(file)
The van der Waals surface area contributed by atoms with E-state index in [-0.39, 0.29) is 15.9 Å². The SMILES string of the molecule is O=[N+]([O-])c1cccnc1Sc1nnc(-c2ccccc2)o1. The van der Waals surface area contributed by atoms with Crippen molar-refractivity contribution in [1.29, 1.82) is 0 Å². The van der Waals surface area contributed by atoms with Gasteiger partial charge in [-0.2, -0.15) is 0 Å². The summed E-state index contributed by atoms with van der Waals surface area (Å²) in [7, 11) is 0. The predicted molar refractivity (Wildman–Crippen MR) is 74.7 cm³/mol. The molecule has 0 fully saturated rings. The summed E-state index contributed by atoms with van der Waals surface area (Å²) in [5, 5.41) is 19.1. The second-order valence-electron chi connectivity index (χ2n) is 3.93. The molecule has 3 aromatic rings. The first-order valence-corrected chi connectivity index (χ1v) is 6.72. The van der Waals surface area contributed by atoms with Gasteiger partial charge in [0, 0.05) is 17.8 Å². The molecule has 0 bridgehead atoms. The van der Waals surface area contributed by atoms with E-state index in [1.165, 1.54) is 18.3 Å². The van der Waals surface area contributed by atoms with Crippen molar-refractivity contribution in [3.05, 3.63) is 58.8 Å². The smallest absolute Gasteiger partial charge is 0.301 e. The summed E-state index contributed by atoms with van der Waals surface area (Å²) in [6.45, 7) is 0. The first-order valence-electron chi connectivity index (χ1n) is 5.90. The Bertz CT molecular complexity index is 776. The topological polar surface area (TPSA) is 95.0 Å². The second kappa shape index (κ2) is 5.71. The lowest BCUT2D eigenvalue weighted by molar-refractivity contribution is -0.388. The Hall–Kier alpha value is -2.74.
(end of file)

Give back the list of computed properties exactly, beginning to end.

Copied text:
The van der Waals surface area contributed by atoms with E-state index in [-0.39, 0.29) is 15.9 Å². The SMILES string of the molecule is O=[N+]([O-])c1cccnc1Sc1nnc(-c2ccccc2)o1. The van der Waals surface area contributed by atoms with Crippen molar-refractivity contribution in [1.29, 1.82) is 0 Å². The van der Waals surface area contributed by atoms with Gasteiger partial charge in [-0.2, -0.15) is 0 Å². The summed E-state index contributed by atoms with van der Waals surface area (Å²) in [7, 11) is 0. The predicted molar refractivity (Wildman–Crippen MR) is 74.7 cm³/mol. The molecule has 0 fully saturated rings. The summed E-state index contributed by atoms with van der Waals surface area (Å²) in [5, 5.41) is 19.1. The second-order valence-electron chi connectivity index (χ2n) is 3.93. The molecule has 3 aromatic rings. The first-order valence-corrected chi connectivity index (χ1v) is 6.72. The van der Waals surface area contributed by atoms with Gasteiger partial charge in [0, 0.05) is 17.8 Å². The molecule has 0 bridgehead atoms. The van der Waals surface area contributed by atoms with E-state index in [1.165, 1.54) is 18.3 Å². The van der Waals surface area contributed by atoms with Crippen molar-refractivity contribution in [3.05, 3.63) is 58.8 Å². The smallest absolute Gasteiger partial charge is 0.301 e. The summed E-state index contributed by atoms with van der Waals surface area (Å²) in [6.45, 7) is 0. The first-order valence-electron chi connectivity index (χ1n) is 5.90. The Bertz CT molecular complexity index is 776. The topological polar surface area (TPSA) is 95.0 Å². The second kappa shape index (κ2) is 5.71. The lowest BCUT2D eigenvalue weighted by molar-refractivity contribution is -0.388. The Hall–Kier alpha value is -2.74.